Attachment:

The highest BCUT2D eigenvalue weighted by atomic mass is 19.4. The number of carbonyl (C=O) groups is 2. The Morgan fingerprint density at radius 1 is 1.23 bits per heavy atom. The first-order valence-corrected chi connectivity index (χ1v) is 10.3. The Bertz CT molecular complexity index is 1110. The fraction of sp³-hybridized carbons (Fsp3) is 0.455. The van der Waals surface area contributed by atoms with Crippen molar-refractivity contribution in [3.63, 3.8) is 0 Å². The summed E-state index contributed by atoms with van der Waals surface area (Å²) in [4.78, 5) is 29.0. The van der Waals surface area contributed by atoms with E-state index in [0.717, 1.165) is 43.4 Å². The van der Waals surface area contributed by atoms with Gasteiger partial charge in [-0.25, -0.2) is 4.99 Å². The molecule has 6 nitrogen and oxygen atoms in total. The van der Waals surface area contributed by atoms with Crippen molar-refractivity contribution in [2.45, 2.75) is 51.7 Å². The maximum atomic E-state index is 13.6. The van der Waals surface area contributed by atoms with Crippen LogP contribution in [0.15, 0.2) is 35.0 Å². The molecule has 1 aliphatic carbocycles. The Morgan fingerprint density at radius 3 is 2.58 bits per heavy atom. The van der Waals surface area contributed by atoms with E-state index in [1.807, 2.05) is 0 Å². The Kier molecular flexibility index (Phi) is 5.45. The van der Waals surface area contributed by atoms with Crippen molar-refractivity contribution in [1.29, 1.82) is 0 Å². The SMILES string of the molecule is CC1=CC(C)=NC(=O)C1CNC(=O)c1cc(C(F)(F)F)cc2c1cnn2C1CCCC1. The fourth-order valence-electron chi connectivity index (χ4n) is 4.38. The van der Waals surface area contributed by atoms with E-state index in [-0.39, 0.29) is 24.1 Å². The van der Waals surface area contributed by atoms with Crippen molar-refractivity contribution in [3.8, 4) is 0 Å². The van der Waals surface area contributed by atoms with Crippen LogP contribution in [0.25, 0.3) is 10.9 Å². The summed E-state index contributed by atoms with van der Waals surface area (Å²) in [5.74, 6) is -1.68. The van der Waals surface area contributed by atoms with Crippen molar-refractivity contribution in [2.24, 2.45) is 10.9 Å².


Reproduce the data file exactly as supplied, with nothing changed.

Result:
The highest BCUT2D eigenvalue weighted by atomic mass is 19.4. The number of carbonyl (C=O) groups is 2. The Morgan fingerprint density at radius 1 is 1.23 bits per heavy atom. The first-order valence-corrected chi connectivity index (χ1v) is 10.3. The Bertz CT molecular complexity index is 1110. The fraction of sp³-hybridized carbons (Fsp3) is 0.455. The van der Waals surface area contributed by atoms with Crippen molar-refractivity contribution in [3.63, 3.8) is 0 Å². The summed E-state index contributed by atoms with van der Waals surface area (Å²) in [4.78, 5) is 29.0. The van der Waals surface area contributed by atoms with E-state index in [0.717, 1.165) is 43.4 Å². The van der Waals surface area contributed by atoms with Gasteiger partial charge in [-0.25, -0.2) is 4.99 Å². The molecule has 6 nitrogen and oxygen atoms in total. The van der Waals surface area contributed by atoms with Crippen molar-refractivity contribution in [2.45, 2.75) is 51.7 Å². The maximum atomic E-state index is 13.6. The van der Waals surface area contributed by atoms with Crippen LogP contribution in [0.15, 0.2) is 35.0 Å². The molecule has 1 aliphatic carbocycles. The Morgan fingerprint density at radius 3 is 2.58 bits per heavy atom. The van der Waals surface area contributed by atoms with E-state index in [1.807, 2.05) is 0 Å². The Kier molecular flexibility index (Phi) is 5.45. The van der Waals surface area contributed by atoms with Crippen molar-refractivity contribution in [1.29, 1.82) is 0 Å². The SMILES string of the molecule is CC1=CC(C)=NC(=O)C1CNC(=O)c1cc(C(F)(F)F)cc2c1cnn2C1CCCC1. The fourth-order valence-electron chi connectivity index (χ4n) is 4.38. The van der Waals surface area contributed by atoms with E-state index in [-0.39, 0.29) is 24.1 Å². The van der Waals surface area contributed by atoms with Crippen molar-refractivity contribution in [3.8, 4) is 0 Å². The van der Waals surface area contributed by atoms with Crippen LogP contribution in [0.25, 0.3) is 10.9 Å². The summed E-state index contributed by atoms with van der Waals surface area (Å²) in [5.74, 6) is -1.68. The van der Waals surface area contributed by atoms with Crippen molar-refractivity contribution in [2.24, 2.45) is 10.9 Å².